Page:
Lake Tarawera facts for kids
Quick facts for kidsLake Tarawera
|Location||Rotorua Lakes, Bay of Plenty Region, North Island|
|Coordinates||38°12′S 176°27′E / 38.200°S 176.450°E|
|Basin countries||New Zealand|
|Max. length||11.4 km (7.1 mi)|
|Max. width||9.0 km (5.6 mi)|
|Surface area||41.0 km2 (15.8 sq mi)|
|Average depth||57.0 m (187.0 ft)|
|Max. depth||87.5 m (287 ft)|
|Surface elevation||298 m (978 ft)|
Lake Tarawera is the largest of a series of lakes which surround the volcano Mount Tarawera in the North Island of New Zealand. Like the mountain, it lies within the Okataina caldera. It is located 18 kilometres (11 mi) to the east of Rotorua, and beneath the peaks of the Tarawera massif i.e. Wahanga, Ruawahia, Tarawera and Koa. The lake's surface area is 39 square kilometres (15 sq mi).
The lake was substantially affected by the eruption of Mount Tarawera on 10 June 1886. The lake outlet was blocked for two decades and the lake level increased. The eruption killed over 150 people, and buried the Māori village of Te Wairoa on the southwest shore of the lake.
Also assumed destroyed were the famed Pink and White Terraces. However, in February 2011 a team mapping the lake floor discovered what appeared to be part of the Pink Terraces. The lowest two tiers of the terraces were reportedly found in their original place at 60 metres (200 ft) deep (too deep for scuba diving without special gas gear). Subsequently, a portion of the White Terraces was reportedly rediscovered in June 2011. The announcement of the rediscovery of the White Terraces coincided with the 125th anniversary of the eruption of Mt. Tarawera in 1886. It was thought that the rest of the terraces may be buried in sediment rather than having been destroyed.
More recent research questions these earlier findings and reports the Pink and White terrace spring sites instead lie on land (along with a lesser-known Black Terrace spring).
Tarawera means "Burnt Spear", named by a visiting hunter who left his bird spears in a hut and on returning the following season found both the spears and hut had been burned down completely.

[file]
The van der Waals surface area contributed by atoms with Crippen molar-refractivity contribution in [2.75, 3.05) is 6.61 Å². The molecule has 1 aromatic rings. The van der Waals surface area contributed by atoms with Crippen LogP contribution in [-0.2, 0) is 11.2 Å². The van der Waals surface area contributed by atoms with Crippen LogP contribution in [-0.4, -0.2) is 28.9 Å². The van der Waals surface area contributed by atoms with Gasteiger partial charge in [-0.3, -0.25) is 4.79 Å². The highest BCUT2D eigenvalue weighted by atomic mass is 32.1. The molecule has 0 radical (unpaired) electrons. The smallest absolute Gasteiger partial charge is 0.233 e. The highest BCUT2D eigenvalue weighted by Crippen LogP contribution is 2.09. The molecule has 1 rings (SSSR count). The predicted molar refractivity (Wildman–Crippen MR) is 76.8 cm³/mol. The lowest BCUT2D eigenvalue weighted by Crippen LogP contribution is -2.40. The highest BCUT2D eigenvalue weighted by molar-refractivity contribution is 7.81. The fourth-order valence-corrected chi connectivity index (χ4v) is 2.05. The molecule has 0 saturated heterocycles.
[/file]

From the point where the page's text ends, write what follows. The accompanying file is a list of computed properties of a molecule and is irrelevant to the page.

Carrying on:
The lake is filled primarily by water flowing through the volcanic rocks and ashes, only about 42% being from water flowing in streams, etc. The flows are estimated to be -
|Water flows to Lake Tarawera||litres/sec|
|Rotomahana to Tarawera (including 700 from Rerewhakaaitu and 67 from Okaro)||3018|
|Te Puroku No. 2 (from rock face spring)||384|
|Okataina to Tarawera||350|
|Te Wairoa Stream||310.6|
|Okareka to Tarawera||245|
|Jetty Stream (ramp 4)||226|
|Rotokakahi to Tarawera (including 85 from Tikitapu)||210|
|Tarawera Peak Stream rockslide||173.5|
|Te Puroku No. 1||123|
|Tarawera Peak Stream spring||91|
|Tarawera Peak and Camp stream||64.5|
|Te Wairoa wharf spring||26.6|
|Te Whekau Stream||19.5|
|Other surface flows||10|
|Spencer Rd Ford Stream||1.5|
|Total surface inflow||1760|
|Total surface outflow (Tarawera River)||7240|
Lake Tarawera is home to eels and rainbow trout. During the summer it is popular for both fishing and water sports, and also camping as there a number of hot water beaches.
The main hot water sources are in the southern section of the lake at the Wairua Stream, Hot Water Beach and Te Puha and Tarawera fumaroles. There is also a small geothermal area at Humphrey's Bay, to the south of Lake Okataina. Water varies between 37 °C (99 °F) and 90 °C (194 °F).
Lake Tarawera's outflow is at its north east end, into the Tarawera River, which flows northeast into the Bay of Plenty.